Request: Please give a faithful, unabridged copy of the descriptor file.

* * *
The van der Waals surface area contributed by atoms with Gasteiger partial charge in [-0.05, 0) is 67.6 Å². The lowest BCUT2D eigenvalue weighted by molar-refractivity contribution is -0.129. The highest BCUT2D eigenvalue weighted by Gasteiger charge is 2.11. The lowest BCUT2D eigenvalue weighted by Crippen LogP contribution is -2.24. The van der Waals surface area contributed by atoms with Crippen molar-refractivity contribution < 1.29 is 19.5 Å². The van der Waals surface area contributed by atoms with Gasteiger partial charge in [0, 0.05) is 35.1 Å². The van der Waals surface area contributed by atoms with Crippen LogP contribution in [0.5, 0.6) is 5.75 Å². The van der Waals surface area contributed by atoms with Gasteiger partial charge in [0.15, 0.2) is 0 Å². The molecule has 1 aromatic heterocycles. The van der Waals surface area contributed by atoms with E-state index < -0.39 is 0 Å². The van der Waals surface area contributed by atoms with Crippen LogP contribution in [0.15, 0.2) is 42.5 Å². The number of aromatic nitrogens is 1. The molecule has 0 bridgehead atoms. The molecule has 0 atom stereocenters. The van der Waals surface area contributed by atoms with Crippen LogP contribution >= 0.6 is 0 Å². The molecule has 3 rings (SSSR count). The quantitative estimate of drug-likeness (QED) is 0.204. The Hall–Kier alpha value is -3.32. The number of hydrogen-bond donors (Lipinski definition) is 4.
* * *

The van der Waals surface area contributed by atoms with Gasteiger partial charge in [-0.05, 0) is 67.6 Å². The lowest BCUT2D eigenvalue weighted by molar-refractivity contribution is -0.129. The highest BCUT2D eigenvalue weighted by Gasteiger charge is 2.11. The lowest BCUT2D eigenvalue weighted by Crippen LogP contribution is -2.24. The van der Waals surface area contributed by atoms with Crippen molar-refractivity contribution < 1.29 is 19.5 Å². The van der Waals surface area contributed by atoms with Gasteiger partial charge in [0, 0.05) is 35.1 Å². The van der Waals surface area contributed by atoms with Crippen LogP contribution in [0.5, 0.6) is 5.75 Å². The van der Waals surface area contributed by atoms with Gasteiger partial charge in [0.15, 0.2) is 0 Å². The molecule has 1 aromatic heterocycles. The van der Waals surface area contributed by atoms with E-state index < -0.39 is 0 Å². The van der Waals surface area contributed by atoms with Crippen LogP contribution in [0.15, 0.2) is 42.5 Å². The number of aromatic nitrogens is 1. The molecule has 0 bridgehead atoms. The molecule has 0 atom stereocenters. The van der Waals surface area contributed by atoms with Crippen LogP contribution >= 0.6 is 0 Å². The molecule has 3 rings (SSSR count). The quantitative estimate of drug-likeness (QED) is 0.204. The Hall–Kier alpha value is -3.32. The number of hydrogen-bond donors (Lipinski definition) is 4.